26 October is Intersex Awareness Day worldwide. The term comes from Latin and means that a person cannot be medically categorised as either male or female. Some people prefer the word “inter” or “non-binary” to the German word “Intersexualität”, as being inter has nothing to do with a person’s sexuality, but means their gender identity.
Being inter does not only have something to do with a person’s sexual characteristics, i.e. their genitals. Things that lie within the body, i.e. genetic make-up and hormones, also play a role here. For some people, it can be determined at birth that they are intersex. For others, it only becomes clear at puberty.
In the past, intersex people had to categorise themselves as either male or female. Since 2019, it has finally been possible for people who are intersex to have their gender entered as “diverse” in their passport. Unfortunately, it is still primarily the parents (or doctors) who decide which gender should be declared at birth.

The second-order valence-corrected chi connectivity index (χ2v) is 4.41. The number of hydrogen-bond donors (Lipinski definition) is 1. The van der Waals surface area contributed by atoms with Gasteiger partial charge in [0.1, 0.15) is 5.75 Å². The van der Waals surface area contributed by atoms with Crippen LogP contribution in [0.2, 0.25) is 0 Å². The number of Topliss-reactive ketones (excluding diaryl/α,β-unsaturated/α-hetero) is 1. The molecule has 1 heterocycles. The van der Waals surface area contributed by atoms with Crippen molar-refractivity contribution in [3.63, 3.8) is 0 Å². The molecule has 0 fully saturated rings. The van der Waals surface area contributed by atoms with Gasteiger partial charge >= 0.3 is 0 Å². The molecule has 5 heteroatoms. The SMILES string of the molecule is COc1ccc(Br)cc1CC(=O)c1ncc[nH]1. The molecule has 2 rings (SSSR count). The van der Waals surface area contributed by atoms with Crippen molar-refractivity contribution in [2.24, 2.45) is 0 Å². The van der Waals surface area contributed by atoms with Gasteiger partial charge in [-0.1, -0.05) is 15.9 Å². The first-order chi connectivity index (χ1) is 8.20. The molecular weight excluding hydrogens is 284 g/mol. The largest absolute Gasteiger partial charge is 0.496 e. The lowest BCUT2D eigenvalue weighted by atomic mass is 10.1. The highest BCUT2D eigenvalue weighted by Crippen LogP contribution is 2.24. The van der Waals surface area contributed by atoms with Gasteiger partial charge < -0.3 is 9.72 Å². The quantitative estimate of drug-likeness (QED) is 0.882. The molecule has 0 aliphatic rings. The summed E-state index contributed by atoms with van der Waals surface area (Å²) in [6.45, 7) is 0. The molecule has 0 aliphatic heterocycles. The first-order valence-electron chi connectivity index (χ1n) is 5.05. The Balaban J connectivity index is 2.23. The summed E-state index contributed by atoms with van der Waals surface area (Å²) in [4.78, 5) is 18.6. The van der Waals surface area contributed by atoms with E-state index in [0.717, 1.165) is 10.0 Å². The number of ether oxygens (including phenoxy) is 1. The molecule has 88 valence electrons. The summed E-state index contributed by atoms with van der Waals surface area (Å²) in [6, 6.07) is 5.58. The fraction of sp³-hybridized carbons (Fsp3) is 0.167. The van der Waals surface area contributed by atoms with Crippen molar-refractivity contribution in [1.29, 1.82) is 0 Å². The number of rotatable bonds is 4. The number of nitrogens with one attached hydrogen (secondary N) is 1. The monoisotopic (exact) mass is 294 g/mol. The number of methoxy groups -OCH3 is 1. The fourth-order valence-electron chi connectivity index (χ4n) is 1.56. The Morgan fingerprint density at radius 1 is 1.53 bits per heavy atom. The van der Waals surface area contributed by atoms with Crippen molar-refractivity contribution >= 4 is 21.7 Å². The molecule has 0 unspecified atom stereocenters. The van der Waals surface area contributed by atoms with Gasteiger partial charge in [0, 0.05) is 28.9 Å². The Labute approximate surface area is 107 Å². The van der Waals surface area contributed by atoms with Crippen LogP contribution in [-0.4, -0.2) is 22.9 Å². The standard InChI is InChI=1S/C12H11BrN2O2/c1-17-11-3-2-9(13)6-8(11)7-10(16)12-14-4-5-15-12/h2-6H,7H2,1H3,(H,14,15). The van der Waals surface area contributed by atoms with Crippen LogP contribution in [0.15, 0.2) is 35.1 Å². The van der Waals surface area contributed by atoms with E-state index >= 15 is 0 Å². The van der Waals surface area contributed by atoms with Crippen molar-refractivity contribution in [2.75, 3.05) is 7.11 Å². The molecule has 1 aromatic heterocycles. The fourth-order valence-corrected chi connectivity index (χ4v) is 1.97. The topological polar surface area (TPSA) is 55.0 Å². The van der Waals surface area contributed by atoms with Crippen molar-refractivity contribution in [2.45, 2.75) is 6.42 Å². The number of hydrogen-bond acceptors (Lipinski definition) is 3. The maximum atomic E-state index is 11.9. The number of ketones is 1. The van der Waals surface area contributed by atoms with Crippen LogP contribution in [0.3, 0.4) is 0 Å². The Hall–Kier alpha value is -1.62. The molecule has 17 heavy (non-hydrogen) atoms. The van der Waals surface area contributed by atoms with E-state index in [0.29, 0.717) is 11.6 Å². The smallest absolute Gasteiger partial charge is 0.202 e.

Many children born as inter were subjected to a wide variety of operations, sometimes extensive, at a very early age in order to adapt their gender to male or female. This was associated with a great deal of pain and risk and often took place without the children’s consent. In order to give intersex people the power to make decisions about their bodies, the law on the “Protection of Children with Gender Variant Development” was passed on 25 March 2021. This is intended to grant children their right to self-determination over their bodies.
Being intersex has nothing to do with being transgender. The biological sex of trans people can be clearly determined, but trans people do not feel that they belong to the sex assigned to them at birth. However, people who are inter can also feel trans, as they are often simply assigned to a gender as children with which they do not identify.